So what’s going on with the dollar? Wasn’t it collapsing under the weight of inflation and recession, soon to be replaced by the RR (Renminbi-Ruble) currency system?
Despite many arguments for a weaker USD, the dollar index $DXY actually gained 10% over the last year.
I asked this question on Twitter and want to thank everyone for their replies. As many pointed out – there are a few reasons why $DXY has been gaining ground. Let’s discuss them here.
Teaching FX Markets this week. A question to the class:
• 8% inflation erodes dollar's purchasing power and real returns.
• Yield curves inverted – potential recession, bad for FDI and foreign capital flows.
• US assets are selling off.
Why is dollar stronger and $DXY up?
— Sergei Perfiliev 🇺🇦 (@perfiliev) April 11, 2022
1) Very Hawkish Fed and QT:
Fed is about to embark on a sharp and aggressive tightening cycle with rate hikes, QT, blackjack and hookers. Higher rates attract capital flows as investors can park their cash at more juicy yields in the US than could otherwise be available locally.
Higher rates also mean that money is more likely to be sitting around in banks rather than circulating care-free around the economy. This is further exacerbated by Quantitative Tightening (QT).
Some commentators pointed out that QT is like a share buy-back for dollar. Indeed, last week the Fed announced they will sell over $1T worth of balance sheet inventory per year. This is equivalent to purchasing dollars from the system. The proceeds will then disappear back into thin air (Fed reserves) where they originally came from.
2) Difference in Central Bank Monetary Policies:
However, when discussing exchange rates, it’s not enough to simply look at the US and decide on the strength of the dollar. We need to look at what’s happening across the oceans.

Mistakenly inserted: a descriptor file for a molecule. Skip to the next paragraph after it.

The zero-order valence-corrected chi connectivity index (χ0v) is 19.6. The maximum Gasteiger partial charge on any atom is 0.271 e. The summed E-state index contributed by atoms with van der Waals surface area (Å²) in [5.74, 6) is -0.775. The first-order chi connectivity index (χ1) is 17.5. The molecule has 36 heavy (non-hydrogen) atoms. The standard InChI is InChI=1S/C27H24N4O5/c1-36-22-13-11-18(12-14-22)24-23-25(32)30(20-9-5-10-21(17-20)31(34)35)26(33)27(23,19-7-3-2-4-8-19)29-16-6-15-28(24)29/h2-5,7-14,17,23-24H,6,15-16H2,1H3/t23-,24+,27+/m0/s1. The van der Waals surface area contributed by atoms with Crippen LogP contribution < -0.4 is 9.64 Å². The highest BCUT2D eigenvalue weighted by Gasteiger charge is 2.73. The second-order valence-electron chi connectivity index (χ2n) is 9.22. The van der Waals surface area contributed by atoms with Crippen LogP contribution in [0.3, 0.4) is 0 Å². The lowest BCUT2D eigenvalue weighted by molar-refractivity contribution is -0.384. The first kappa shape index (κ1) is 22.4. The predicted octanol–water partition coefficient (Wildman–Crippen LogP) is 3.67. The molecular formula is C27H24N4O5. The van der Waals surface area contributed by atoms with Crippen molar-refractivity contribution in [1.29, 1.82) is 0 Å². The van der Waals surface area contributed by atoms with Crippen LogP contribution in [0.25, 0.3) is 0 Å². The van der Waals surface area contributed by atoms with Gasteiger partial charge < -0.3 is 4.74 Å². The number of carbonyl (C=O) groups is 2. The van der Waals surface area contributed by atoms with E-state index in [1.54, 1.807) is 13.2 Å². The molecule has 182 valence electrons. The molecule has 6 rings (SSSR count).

For example, the Bank of Japan and ECB do not particularly share Fed’s newfound obsession with rate hikes. Amid a 1.3% CPI, BoJ can comfortably keep calm and carry on purchasing JGBs because, well, why not, right?
However, it’s kinda getting awkward for ECB now. Eurozone inflation hit 7.5%, but ECB isn’t ready to tighten and keeps its benchmark at an attractive minus 0.5%. They probably have their reasons… (*ahem*, Putin)
So the Fed is finally forced to face the music, the ECB pretends it doesn’t hear it, and BoJ is still struggling to make a sound. With looser (looser?) monetary policy, JPY and EUR have depreciated vs the dollar, and that’s over 70% of $DXY already.
3) Real Rates Between Countries:
Despite a surge in nominal yields, the US real rates are still negative, which isn’t particularly great. Who would want a guaranteed loss?
Not only they’re rising, but they are substantially “less negative” than in some other places.
For example – you got Euros? Well, do I have a deal for you! You can park them in this premium, inflation-protected 5-year German bond at a whooping -3% per year! Unused, mint condition. German quality. Hey, wait, where you going?
Indeed, the US 5-year real-yield of around -0.6% doesn’t sound too bad now… And it might even get better as the Fed tightens and inflation subsides. The UK 5-year real yield, as proxy-measured by an inflation-protected bond, is at -3.1%.
USD is the least bad choice.
4) Safe-Haven Status:
Dollar is also seen as a safe haven and usually strengthens in times of economic stress and uncertainty. And there’s plenty of that bear porn to go around: yield curves inverting, rates rising, potential recessions looming, war escalating etc.
5) Inflation Expectations:
Yes, the dollar already lost 8% of its value due to inflation, but inflation expectations are actually much lower going forward. Both forecasts and implied inflation metrics show that markets expect inflation to normalize over the next few years.
6) Liquidity and Global Dollar Demand:
Despite any potential weakness, the dollar is deep inside the global financial system. It’s still the world trade currency and global reserve currency. It’s still the most used non-domestic currency for foreign sovereign debt. Many counties peg their currencies against the dollar. Dollars are still needed for global corporations to do day-to-day business.
It might not be the perfect guy to date at the moment, but given the circumstances and other options available, it’ll do.
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